Books and Movies Reviews

Frankinstein

At afirst glance, readers can make an immediate connection between Mary Shelley's Frankenstein and the following three stories: the Prometheus myth, "Paradise Lost, and "The Rime of the Ancient Mariner".Shelley used allusions to these three stories in Frankenstein to help clarify many vital ideas of the work. An allusion is an implied or indirect reference that is especially used in literature. Shelley's characterization in the novel Frankenstein is effective because she uses allusion in the Prometheus myth, Paradise Lost, and "The Rime of the Ancient Mariner".
Victor Frankenstein and Prometheus are similar because they share an obsession for creating life.In order to illustrate this similarity, Shelley uses "The Modern Prometheus" (subtitle), which compares the two characters and their creations. Frankenstein's creation was made out of dead human body parts, and was called "The Creature". Likewise, Prometheus created human life out of clay.Both Victor and Prometheus are eventually punished as a result of their creations.Victor's monster is violent and kills people, and Zeus ties Prometheus to a rock, where vultures eat his liver.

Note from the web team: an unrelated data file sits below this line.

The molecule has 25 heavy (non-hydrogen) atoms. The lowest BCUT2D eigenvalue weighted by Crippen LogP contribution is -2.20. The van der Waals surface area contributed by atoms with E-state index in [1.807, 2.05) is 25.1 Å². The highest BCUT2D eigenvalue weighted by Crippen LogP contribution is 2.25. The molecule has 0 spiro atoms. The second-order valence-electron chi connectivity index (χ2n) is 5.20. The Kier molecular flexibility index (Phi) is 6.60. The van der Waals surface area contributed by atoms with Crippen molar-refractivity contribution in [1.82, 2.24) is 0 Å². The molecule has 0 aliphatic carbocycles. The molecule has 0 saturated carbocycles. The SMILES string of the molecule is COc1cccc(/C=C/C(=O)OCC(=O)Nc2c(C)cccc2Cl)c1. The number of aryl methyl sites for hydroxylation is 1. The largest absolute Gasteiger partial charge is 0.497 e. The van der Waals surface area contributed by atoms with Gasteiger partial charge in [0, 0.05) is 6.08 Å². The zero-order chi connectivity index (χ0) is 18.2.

The Ancient Mariner and Robert Walton are alike because they both ventured on a sea journey where they encountered bad luck. On the Ancient Mariner's journey, he killed an albatross, which is a sign of bad luck. His crew made a necklace out of the albatross in which he wore for the rest of the trip. Bad luck also came during Robert Walton's journey, when he and his crew encountered dreadful weather. The crew insisted on turning around and heading back home; however, Walton wanted to continue the trip.Mary Shelley compares Walton to the Ancient Mariner when she said "I am going to unexplored regions, to'the land of mist and snow,' but I shall kill no albatross; therefore d